The Nietzschian we

As I wrote in the last post, Nietzsche’s preface to Daybreak begins on a note of anaphoric ambiguity. Although the English translators have decided that the subterranean is a subterranean “man”, the German is not so inexorable – in fact, it seems to softly bore its way back to the animal, to the mole.

The mystery of the pronouns, here, is not confined to the first paragraph. To make my next move in uncovering the logic of the subterranean, I need to reference a few lateral ‘philological’ issues to show that the pronoun has a philosophical weight.

In one of the most famous essays in linguistics, Shifters, verbal categories, and the Russian verb, Roman Jakobson presented a schema of four reflexive relations between code – some particular symbolic form – and the message – some content or signification: 1) the message that refers to the message - which gives us all kinds of reported speech; 2) the code that refers to the code – which gives us proper names; 3) the message that refers to the code, which gives us “any elucidating interpretation of words or signs”; and finally 4) the code that refers to the message, which gives us the shifter.

The shifter is one of the most interesting and often written about category of code/message relations. This is because the code that refers to the message – the fact that a message is an act of enunciation – gives us, among other things, our persons. As Jakobson wrote, the mystery of how to define the “I”, which seems empty of any absolute reference, is solved when one sees that the reference is not to something the I represents outside of the enunciative situation, but must refer, instead, to the status of I as an indexical symbol. Jakobson remarks that the shifter has a special place in the onto-genesis of language: ‘The indexical symbols, and in particular the personal pronouns, which the Humboldtian tradition conveives of as the most elementary and primitive stratum of language, are, on the contrary, a complex category where code and message overlap. Therefore pronouns belong to the late acquisitions in child language and to the early losses in aphasia.” As Jakobson points out, the child often has to negotiate the use of I and you, and figure out how to substitute the I for his or her own name: “This attitude may persevere as an infantile survival. Thus Guy de Maupassant confessed that his name sounded quite strange to him when pronounced by himself.”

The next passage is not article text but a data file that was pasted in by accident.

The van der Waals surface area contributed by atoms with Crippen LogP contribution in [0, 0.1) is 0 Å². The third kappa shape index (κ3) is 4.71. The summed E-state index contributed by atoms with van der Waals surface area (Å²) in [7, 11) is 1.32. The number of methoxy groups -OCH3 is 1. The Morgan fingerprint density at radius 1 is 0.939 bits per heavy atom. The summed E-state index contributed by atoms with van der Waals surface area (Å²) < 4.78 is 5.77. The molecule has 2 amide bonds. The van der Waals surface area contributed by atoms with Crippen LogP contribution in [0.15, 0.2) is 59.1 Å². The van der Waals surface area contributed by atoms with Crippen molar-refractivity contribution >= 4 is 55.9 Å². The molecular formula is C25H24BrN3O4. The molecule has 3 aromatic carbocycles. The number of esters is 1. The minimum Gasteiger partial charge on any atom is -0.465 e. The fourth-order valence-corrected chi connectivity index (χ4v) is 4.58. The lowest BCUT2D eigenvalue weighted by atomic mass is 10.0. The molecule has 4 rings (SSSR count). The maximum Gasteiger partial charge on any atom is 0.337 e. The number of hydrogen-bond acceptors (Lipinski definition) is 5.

Roland Barthes saw that this childish insecurity was the mark of the writer. In an essay on Proust, Barthes remarks on the fact that Brichot, one of Proust’s characters, is reproached with using “I” too much in his articles on the war, and responds by changing the ”I”s to ‘ones”(ons)

“… the problem, for the writer, is not in fact to express or mask his “I’ (Brichot naively does not succeed in doing that and in fact, besides, has no desire to), but to shelter it, that is to say, at the same time, to protect it and lodge it.”

Taking up the thread from Jakobson’s comment about the enfant and the aphasic, Barthes includes in this low company the writer:

In the second degree, which is always that of literature, the writer facing the I is in the same situation as the infant or the aphasic, accordingly as he is a novelist or a critic. Like the child who says his proper name in speaking of himself, the novelist designates himself across an infinity of third persons, but this designation is not at all a disguise, a projection or a distance (the child is not disguising himself, nor is he dreaming or distancing himself); it is on the contrary an immediate operation, carried out in an open fashion, imperiously (nothing is clearer than the “ones” of Brichot), and of which the writer has need in order to speak of himself across a normal message (and no longer “straddling” it [via a shifter –R], fully issued from the code of others, in such a way that to write, far from referring to an expression of subjectivity, is on the contrary the very act which converts the indexical symbol (a bastard) into a pure sign. The third person is thus not a ruse of literature, but it is an act of institution preceding any other: to write is to decide to say ‘he” (and to be able to say it).”